Improving Recognition of Depression in Primary Care: A Study of Evidence-Based Quality Improvement

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Background: Depression's high prevalence and large amount of potentially modifiable morbidity make it an excellent candidate for quality improvement (QI) techniques. Yet there is little evidence on how to promote adherence to evidence-based guidelines. A locally run research and QI project that was part of a larger National Institute of Mental Health–funded study to implement depression guidelines was implemented by a primary care team at a Department of Veterans Affairs (VA) ambulatory care center in 1997 and 1998.

Development of the QI Intervention: The plan to improve screening and recognition entailed systematically screening all patients attending the primary care clinic; sending computer reminders to clerical staff, nursing assistants, and primary care providers; and auditing team performance with monthly feedback.

Results: Once the intervention was in place, nearly all patients were screened. The primary care provider documented the assessment of whether a patient was depressed for nearly all patients who screened positive. Few resources were needed to maintain the project once it was implemented.

Discussion: An evidence-based QI intervention led to profound and lasting changes in primary care providers' recognition of depression or depressive symptoms. The QI implementation continued for one year after the intervention's end, but a new VA computerized medical record system uses similar computer-generated reminders.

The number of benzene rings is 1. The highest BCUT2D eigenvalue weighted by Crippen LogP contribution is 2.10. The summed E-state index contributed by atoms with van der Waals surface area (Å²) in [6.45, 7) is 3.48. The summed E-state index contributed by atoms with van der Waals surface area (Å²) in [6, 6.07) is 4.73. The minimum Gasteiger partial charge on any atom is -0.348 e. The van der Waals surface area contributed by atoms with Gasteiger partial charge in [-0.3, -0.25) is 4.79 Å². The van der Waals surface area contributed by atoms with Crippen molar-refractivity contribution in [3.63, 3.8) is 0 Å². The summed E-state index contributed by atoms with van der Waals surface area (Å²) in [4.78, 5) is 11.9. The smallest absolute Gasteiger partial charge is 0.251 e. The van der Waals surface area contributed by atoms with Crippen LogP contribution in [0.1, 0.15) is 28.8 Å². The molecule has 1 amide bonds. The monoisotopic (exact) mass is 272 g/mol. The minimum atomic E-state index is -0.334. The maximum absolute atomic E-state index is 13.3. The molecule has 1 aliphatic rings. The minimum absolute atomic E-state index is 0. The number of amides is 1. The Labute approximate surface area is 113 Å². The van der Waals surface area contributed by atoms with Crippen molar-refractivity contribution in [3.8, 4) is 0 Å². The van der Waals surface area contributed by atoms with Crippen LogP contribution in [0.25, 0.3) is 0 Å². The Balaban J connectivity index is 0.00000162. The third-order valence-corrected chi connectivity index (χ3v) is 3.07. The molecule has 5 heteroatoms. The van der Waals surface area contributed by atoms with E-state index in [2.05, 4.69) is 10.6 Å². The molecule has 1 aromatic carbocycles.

Document Type: Research Article

Publication date: February 1, 2004

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  • Published monthly, The Joint Commission Journal on Quality and Patient Safety is a peer-reviewed publication dedicated to providing health professionals with the information they need to promote the quality and safety of health care. The Joint Commission Journal on Quality and Patient Safety invites original manuscripts on the development, adaptation, and/or implementation of innovative thinking, strategies, and practices in improving quality and safety in health care. Case studies, program or project reports, reports of new methodologies or new applications of methodologies, research studies on the effectiveness of improvement interventions, and commentaries on issues and practices are all considered.

    Also known as Joint Commission Journal on Quality Improvement and Joint Commission Journal on Quality and Safety
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